The imaging sensor is at the core of digital cameras and its size is one of the main determining factors of image quality. A large sensor will generally have larger individual pixels that offer better low-light sensitivity, provide wider dynamic range, and have richer color-depth than smaller pixels in a sensor of the same technological generation. Moreover, a large sensor camera will give the photographer more control over depth-of-field in the image and, thus, the ability to better isolate a subject from the background. On the downside, larger sensors are more costly to manufacture and tend to lead to bigger and heavier cameras and lenses.
Of the two cameras under consideration, the Canon 5D Mark IV features a full frame sensor and the Panasonic G85 a Four Thirds sensor. The sensor area in the G85 is 74 percent smaller. As a result of these sensor size differences, the cameras have a format factor of, respectively, 1.0 and 2.0. The sensor in the 5D Mark IV has a native 3:2 aspect ratio, while the one in the G85 offers a 4:3 aspect.
Technology-wise, both cameras are equipped with CMOS (Complementary Metal–Oxide–Semiconductor) sensors.
With 30.1MP, the 5D Mark IV offers a higher resolution than the G85 (15.8MP), but the 5D Mark IV nevertheless has larger individual pixels (pixel pitch of 5.36μm versus 3.77μm for the G85) due to its larger sensor. It is noteworthy in this context that the two cameras were released in close succession, so that their sensors are from the same technological generation. Coming back to sensor resolution, it should be mentioned that the G85 has no anti-alias filter installed, so that it can capture all the detail its sensor resolves.
The resolution advantage of the Canon 5D Mark IV implies greater flexibility for cropping images or the possibility to print larger pictures. The maximum print size of the 5D Mark IV for good quality output (200 dots per inch) amounts to 33.6 x 22.4 inches or 85.3 x 56.9 cm, for very good quality (250 dpi) 26.9 x 17.9 inches or 68.3 x 45.5 cm, and for excellent quality (300 dpi) 22.4 x 14.9 inches or 56.9 x 37.9 cm. The corresponding values for the Panasonic G85 are 23 x 17.2 inches or 58.3 x 43.8 cm for good quality, 18.4 x 13.8 inches or 46.7 x 35 cm for very good quality, and 15.3 x 11.5 inches or 38.9 x 29.2 cm for excellent quality prints.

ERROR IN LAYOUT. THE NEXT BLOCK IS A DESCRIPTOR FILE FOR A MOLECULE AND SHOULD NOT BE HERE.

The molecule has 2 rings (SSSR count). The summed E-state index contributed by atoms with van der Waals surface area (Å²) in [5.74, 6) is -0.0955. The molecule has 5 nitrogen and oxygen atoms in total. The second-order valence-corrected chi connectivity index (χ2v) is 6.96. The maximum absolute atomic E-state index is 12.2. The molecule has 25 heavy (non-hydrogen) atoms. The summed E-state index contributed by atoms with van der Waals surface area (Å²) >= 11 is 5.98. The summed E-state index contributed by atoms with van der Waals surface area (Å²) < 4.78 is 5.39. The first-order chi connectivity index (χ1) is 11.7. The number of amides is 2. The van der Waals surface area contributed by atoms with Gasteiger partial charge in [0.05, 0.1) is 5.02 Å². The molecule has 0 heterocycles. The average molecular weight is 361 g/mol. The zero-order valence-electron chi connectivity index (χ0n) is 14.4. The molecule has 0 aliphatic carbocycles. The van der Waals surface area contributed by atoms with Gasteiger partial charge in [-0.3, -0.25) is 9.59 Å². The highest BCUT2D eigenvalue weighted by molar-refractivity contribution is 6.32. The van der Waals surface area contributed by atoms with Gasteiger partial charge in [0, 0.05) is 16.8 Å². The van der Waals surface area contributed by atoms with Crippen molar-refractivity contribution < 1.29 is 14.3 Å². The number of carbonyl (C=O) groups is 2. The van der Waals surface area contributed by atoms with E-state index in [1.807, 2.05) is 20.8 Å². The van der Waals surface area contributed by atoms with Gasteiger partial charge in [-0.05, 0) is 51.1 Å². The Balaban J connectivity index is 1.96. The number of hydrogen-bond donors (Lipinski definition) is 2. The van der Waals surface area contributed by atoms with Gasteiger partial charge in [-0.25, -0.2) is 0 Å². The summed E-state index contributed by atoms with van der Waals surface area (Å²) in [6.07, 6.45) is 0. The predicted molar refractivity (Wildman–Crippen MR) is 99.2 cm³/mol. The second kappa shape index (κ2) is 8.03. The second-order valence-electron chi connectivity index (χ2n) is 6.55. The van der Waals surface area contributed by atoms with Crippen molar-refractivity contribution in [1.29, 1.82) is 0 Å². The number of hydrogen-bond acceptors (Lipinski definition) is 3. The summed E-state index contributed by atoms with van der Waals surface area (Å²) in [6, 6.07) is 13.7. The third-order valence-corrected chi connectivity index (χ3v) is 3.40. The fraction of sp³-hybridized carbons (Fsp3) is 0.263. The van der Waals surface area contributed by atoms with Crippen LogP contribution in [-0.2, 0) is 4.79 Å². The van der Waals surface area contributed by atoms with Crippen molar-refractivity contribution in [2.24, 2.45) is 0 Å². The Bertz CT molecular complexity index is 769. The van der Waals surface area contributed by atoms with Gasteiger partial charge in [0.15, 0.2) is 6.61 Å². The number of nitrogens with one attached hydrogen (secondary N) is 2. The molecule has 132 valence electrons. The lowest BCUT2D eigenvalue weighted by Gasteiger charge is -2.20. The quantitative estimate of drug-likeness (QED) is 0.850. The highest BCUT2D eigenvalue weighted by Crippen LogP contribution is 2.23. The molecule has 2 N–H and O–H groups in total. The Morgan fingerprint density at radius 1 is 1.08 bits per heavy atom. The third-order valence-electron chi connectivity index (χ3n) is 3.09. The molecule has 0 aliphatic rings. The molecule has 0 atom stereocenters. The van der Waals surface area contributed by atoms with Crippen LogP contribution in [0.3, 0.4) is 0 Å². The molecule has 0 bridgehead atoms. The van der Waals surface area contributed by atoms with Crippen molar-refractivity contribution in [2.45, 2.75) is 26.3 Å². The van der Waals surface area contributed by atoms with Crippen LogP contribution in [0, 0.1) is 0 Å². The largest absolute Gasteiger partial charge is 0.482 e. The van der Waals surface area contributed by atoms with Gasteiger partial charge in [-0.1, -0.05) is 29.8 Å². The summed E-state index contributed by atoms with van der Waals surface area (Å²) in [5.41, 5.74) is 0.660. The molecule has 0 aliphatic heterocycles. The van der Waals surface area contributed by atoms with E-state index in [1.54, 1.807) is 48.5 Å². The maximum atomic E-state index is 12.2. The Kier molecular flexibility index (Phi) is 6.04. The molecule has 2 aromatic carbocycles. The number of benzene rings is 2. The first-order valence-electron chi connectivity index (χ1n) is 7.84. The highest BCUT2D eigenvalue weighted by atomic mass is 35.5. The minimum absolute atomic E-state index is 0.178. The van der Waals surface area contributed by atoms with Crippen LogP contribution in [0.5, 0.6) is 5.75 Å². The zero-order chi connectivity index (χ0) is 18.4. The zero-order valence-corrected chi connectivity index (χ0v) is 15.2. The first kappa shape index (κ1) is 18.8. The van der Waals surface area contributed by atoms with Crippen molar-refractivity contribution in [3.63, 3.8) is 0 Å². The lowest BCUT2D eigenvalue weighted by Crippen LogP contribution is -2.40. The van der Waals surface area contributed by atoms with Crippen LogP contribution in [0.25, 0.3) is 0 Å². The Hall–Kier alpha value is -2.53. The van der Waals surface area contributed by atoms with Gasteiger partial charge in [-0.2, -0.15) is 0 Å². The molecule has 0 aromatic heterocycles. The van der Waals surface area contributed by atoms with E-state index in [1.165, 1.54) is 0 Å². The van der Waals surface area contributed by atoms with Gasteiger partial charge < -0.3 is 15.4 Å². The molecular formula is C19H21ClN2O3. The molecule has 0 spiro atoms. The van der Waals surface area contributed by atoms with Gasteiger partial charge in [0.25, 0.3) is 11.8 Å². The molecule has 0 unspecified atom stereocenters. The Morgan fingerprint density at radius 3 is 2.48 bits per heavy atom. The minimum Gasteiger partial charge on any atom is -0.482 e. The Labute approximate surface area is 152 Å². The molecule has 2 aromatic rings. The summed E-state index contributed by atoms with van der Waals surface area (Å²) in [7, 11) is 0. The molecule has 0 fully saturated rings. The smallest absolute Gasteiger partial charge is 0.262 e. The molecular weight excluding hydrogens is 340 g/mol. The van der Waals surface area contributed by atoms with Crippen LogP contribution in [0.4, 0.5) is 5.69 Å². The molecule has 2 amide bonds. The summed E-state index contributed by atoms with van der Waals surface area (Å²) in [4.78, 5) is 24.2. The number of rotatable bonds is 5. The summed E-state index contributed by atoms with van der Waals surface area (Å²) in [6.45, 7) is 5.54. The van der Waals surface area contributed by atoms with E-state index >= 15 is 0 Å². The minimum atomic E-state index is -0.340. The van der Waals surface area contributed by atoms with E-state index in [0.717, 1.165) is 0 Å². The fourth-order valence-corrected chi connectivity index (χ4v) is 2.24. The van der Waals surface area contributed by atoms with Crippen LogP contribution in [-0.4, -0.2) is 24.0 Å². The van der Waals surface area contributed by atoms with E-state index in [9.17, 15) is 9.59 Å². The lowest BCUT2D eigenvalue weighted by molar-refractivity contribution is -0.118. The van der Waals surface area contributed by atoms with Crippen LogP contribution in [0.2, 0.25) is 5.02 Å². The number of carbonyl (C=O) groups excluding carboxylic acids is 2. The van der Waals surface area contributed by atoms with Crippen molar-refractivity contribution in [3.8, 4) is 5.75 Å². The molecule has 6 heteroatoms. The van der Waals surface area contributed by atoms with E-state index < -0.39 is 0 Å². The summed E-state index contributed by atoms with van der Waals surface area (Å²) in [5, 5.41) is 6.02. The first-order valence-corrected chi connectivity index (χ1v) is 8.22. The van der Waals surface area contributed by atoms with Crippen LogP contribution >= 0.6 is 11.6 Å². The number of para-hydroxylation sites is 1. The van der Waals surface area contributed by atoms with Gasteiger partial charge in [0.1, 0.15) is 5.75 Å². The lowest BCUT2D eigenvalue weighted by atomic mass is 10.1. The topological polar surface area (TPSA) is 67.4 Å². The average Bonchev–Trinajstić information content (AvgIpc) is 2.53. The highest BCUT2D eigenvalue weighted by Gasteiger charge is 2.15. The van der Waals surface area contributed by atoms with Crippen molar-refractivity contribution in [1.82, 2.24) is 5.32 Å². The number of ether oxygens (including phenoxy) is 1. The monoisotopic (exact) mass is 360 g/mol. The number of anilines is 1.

The 5D Mark IV has on-sensor phase detect pixels, which results in fast and reliable autofocus acquisition even during live view operation.
The Canon EOS 5D Mark IV has a native sensitivity range from ISO 100 to ISO 32000, which can be extended to ISO 50-102400. The corresponding ISO settings for the Panasonic Lumix DMC-G85 are ISO 200 to ISO 25600, with the possibility to increase the ISO range to 100-25600.
Since 2007, DXO Mark has published sensor performance measurements that have been derived using a consistent methodology. This service determines an overall sensor rating, as well as sub-scores for low-light sensitivity ("DXO Sports"), dynamic range ("DXO Landscape"), and color depth ("DXO Portrait"). Of the two cameras under review, the 5D Mark IV provides substantially higher image quality than the G85, with an overall score that is 20 points higher. This advantage is based on 2 bits higher color depth, 1.1 EV in additional dynamic range, and 2.2 stops in additional low light sensitivity. The following table provides an overview of the physical sensor characteristics, as well as the sensor quality measurements for a selection of comparators.
|1.||Canon 5D Mark IV||Full Frame||30.1||6720||4480||4K/30p||24.8||13.6||2995||91|
|2.||Panasonic G85||Four Thirds||15.8||4592||3448||4K/30p||22.8||12.5||656||71|
|3.||Canon 6D Mark II||Full Frame||26.0||6240||4160||1080/60p||24.4||11.9||2862||85|
|4.||Canon 1D X Mark II||Full Frame||20.0||5472||3648||4K/60p||24.1||13.5||3207||88|
|5.||Canon 5DS||Full Frame||50.3||8688||5792||1080/30p||24.7||12.4||2381||87|
|6.||Canon 5DS R||Full Frame||50.3||8688||5792||1080/30p||24.6||12.4||2308||86|
|7.||Canon 5D Mark III||Full Frame||22.1||5760||3840||1080/30p||24.0||11.7||2293||81|
|8.||Canon 5D Mark II||Full Frame||21.0||5616||3744||1080/30p||23.7||11.9||1815||79|
|9.||Canon 5D||Full Frame||12.7||4368||2912||none||22.9||11.1||1368||71|
|10.||Nikon D850||Full Frame||45.4||8256||5504||4K/30p||26.4||14.8||2660||100|
|11.||Nikon D800||Full Frame||36.2||7360||4912||1080/30p||25.3||14.4||2853||95|
|12.||Nikon D800E||Full Frame||36.2||7360||4912||1080/30p||25.6||14.3||2979||96|